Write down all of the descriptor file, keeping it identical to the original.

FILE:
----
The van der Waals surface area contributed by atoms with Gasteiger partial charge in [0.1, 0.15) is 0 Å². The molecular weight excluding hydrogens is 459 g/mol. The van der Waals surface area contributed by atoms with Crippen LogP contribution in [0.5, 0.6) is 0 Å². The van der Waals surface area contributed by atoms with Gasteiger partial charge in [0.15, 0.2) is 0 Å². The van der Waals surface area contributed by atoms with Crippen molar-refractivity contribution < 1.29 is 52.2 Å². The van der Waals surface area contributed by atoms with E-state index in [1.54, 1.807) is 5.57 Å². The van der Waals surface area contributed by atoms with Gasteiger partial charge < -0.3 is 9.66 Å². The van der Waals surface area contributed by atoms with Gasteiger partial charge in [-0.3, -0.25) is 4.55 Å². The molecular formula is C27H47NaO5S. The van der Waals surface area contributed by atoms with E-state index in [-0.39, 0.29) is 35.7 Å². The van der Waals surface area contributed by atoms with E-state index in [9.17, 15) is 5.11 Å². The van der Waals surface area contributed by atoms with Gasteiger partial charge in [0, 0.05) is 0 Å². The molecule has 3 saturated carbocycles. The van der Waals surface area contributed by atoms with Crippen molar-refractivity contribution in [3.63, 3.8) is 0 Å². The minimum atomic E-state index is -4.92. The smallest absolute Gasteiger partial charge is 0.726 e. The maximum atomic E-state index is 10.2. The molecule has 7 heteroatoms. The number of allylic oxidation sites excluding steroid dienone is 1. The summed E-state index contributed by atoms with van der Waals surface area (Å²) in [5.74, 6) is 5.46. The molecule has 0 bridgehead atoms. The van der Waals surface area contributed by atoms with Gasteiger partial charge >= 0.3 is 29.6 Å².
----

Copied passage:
The van der Waals surface area contributed by atoms with Gasteiger partial charge in [0.1, 0.15) is 0 Å². The molecular weight excluding hydrogens is 459 g/mol. The van der Waals surface area contributed by atoms with Crippen LogP contribution in [0.5, 0.6) is 0 Å². The van der Waals surface area contributed by atoms with Gasteiger partial charge in [0.15, 0.2) is 0 Å². The van der Waals surface area contributed by atoms with Crippen molar-refractivity contribution < 1.29 is 52.2 Å². The van der Waals surface area contributed by atoms with E-state index in [1.54, 1.807) is 5.57 Å². The van der Waals surface area contributed by atoms with Gasteiger partial charge < -0.3 is 9.66 Å². The van der Waals surface area contributed by atoms with Gasteiger partial charge in [-0.3, -0.25) is 4.55 Å². The molecular formula is C27H47NaO5S. The van der Waals surface area contributed by atoms with E-state index in [-0.39, 0.29) is 35.7 Å². The van der Waals surface area contributed by atoms with E-state index in [9.17, 15) is 5.11 Å². The van der Waals surface area contributed by atoms with Gasteiger partial charge in [0, 0.05) is 0 Å². The molecule has 3 saturated carbocycles. The van der Waals surface area contributed by atoms with Crippen molar-refractivity contribution in [3.63, 3.8) is 0 Å². The minimum atomic E-state index is -4.92. The smallest absolute Gasteiger partial charge is 0.726 e. The maximum atomic E-state index is 10.2. The molecule has 7 heteroatoms. The number of allylic oxidation sites excluding steroid dienone is 1. The summed E-state index contributed by atoms with van der Waals surface area (Å²) in [5.74, 6) is 5.46. The molecule has 0 bridgehead atoms. The van der Waals surface area contributed by atoms with Gasteiger partial charge >= 0.3 is 29.6 Å².